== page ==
After I finished my recent 1985 movie marathon, I wanted to do another one, but for a year of film that would feel very different. I picked 1967 for the simple reason that it marks a 50 year jump, and I thought it would be interesting to revisit movies of that era that I watched when I was younger, as well as discover some I had never seen.
What I found especially interesting with the selection I ended up making — I figured I was going to go for a dozen or so, and ended up capping it at 10 — was that most of what I wanted to watch was French. I’m not sure if it’s a sign that French cinema was so strong at that time, or if it’s just that I would have watched a lot of these because of my French-Canadian background, and so they were part of my upbringing. Yet, of the 30 movies I watched for 1985, none of them were French, so I do think that French cinema was on a more equal (if not higher) footing with Hollywood at the time, and that it tended to reach a more global audience than we see with French films these days (which I admittedly do not follow at all).
All in all, it was another fun exercise, offering me a satisfying snapshot at the state of film — and culture in general — at that time. Here’s the full list of films I watched — which you’ll also find under the “1967” tag.
- Belle de Jour
- Bonnie and Clyde
- Casino Royale
- Fantomas Contre Scotland Yard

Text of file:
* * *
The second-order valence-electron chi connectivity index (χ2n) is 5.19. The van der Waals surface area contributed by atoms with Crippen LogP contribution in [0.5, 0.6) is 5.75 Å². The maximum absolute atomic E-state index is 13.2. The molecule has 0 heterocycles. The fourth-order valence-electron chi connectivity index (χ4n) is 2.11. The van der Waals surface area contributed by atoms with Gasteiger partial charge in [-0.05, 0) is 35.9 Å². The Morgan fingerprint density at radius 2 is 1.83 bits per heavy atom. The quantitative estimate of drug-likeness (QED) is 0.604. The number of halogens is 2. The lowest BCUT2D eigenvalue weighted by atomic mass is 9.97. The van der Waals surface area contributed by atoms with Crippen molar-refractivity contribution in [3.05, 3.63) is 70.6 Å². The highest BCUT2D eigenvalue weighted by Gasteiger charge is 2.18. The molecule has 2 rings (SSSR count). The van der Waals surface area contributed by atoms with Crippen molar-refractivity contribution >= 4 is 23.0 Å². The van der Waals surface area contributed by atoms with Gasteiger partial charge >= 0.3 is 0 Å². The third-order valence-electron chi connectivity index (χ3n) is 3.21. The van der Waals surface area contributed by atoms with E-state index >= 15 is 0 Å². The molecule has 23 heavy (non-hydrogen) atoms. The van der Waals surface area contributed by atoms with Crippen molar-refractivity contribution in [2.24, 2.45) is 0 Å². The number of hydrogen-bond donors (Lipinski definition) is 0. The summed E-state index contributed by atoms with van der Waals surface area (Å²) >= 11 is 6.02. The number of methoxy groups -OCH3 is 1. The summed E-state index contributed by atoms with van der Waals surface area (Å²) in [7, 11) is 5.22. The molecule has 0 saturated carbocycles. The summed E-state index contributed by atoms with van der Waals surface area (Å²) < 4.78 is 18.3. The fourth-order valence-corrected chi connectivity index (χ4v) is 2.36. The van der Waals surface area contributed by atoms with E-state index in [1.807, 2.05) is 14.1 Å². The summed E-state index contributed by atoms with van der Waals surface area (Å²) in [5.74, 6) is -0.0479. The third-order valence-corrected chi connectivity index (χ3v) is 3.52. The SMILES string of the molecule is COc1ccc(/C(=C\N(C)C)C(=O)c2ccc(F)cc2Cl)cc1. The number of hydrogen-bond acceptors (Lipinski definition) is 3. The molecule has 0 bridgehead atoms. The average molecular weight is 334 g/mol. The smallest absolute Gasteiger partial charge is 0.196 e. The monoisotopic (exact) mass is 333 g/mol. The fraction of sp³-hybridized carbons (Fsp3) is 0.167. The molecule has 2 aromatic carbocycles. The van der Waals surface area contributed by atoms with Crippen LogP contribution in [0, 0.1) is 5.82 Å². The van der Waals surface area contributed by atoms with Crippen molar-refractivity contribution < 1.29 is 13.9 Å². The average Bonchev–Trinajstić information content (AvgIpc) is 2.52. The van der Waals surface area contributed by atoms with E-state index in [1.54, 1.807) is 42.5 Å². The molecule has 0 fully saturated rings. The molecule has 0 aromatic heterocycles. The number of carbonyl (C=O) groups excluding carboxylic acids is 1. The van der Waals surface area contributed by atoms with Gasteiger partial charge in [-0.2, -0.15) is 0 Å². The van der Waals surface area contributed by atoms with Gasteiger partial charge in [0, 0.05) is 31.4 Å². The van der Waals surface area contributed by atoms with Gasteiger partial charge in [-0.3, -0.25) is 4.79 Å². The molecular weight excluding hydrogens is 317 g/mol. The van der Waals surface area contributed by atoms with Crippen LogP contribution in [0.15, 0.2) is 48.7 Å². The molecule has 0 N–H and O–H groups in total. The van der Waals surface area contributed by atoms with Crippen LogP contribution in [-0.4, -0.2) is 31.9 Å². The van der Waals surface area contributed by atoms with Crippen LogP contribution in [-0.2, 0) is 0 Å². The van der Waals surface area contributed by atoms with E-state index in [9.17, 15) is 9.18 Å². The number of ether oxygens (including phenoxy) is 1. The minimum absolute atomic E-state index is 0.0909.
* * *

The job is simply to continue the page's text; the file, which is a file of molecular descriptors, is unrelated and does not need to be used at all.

- In Like Flint
- Le Samourai
- Les Demoiselles de Rochefort
- Point Blank
- The Graduate
One of the creatives interviewed in that Mt. Takao photo essay is Riccardo Parenti, who is behind a terrific site, Tokyo Graphic Designers, that offers up tons of resources for graphic designers who would like to go work in Japan.
One of the things my wife and I both miss from our life in Tokyo was the proximity to Mt. Takao (and Okutama), which we would regularly visit for a hike — even with pooch sometimes. The latest post on the State of Tokyo site is a beautiful photo essay on a recent hiking trip to Takao, accompanied with interviews of a few Tokyo-based creatives who were along for the hike. I sure love that scenery.
I mentioned last year really wanting to see the movie Hirune Hime (seems that the official English title is now Ancien and the Magic Tablet), and here’s a review of the film over at Time Out Tokyo. Considering that it’s directed by Kenji Kamiyama, who was behind Ghost in the Shell: Stand Alone Complex and Eden of the East, two series I quite like, I’m definitely in for this.
I absolutely love the simple design of the new Vegeo Vegeco shop — and no wonder, since it was designed by Masamichi Katayama. The company behind it started by selling produce from the Kyushu region online, and now on top of this physical store (in Tokyo’s Nezu neighborhood), they also offer an app called Vegery for quick deliveries in areas of Tokyo. This is the kind of thing that would make me eat my greens more. More details in this Spoon & Tamago post.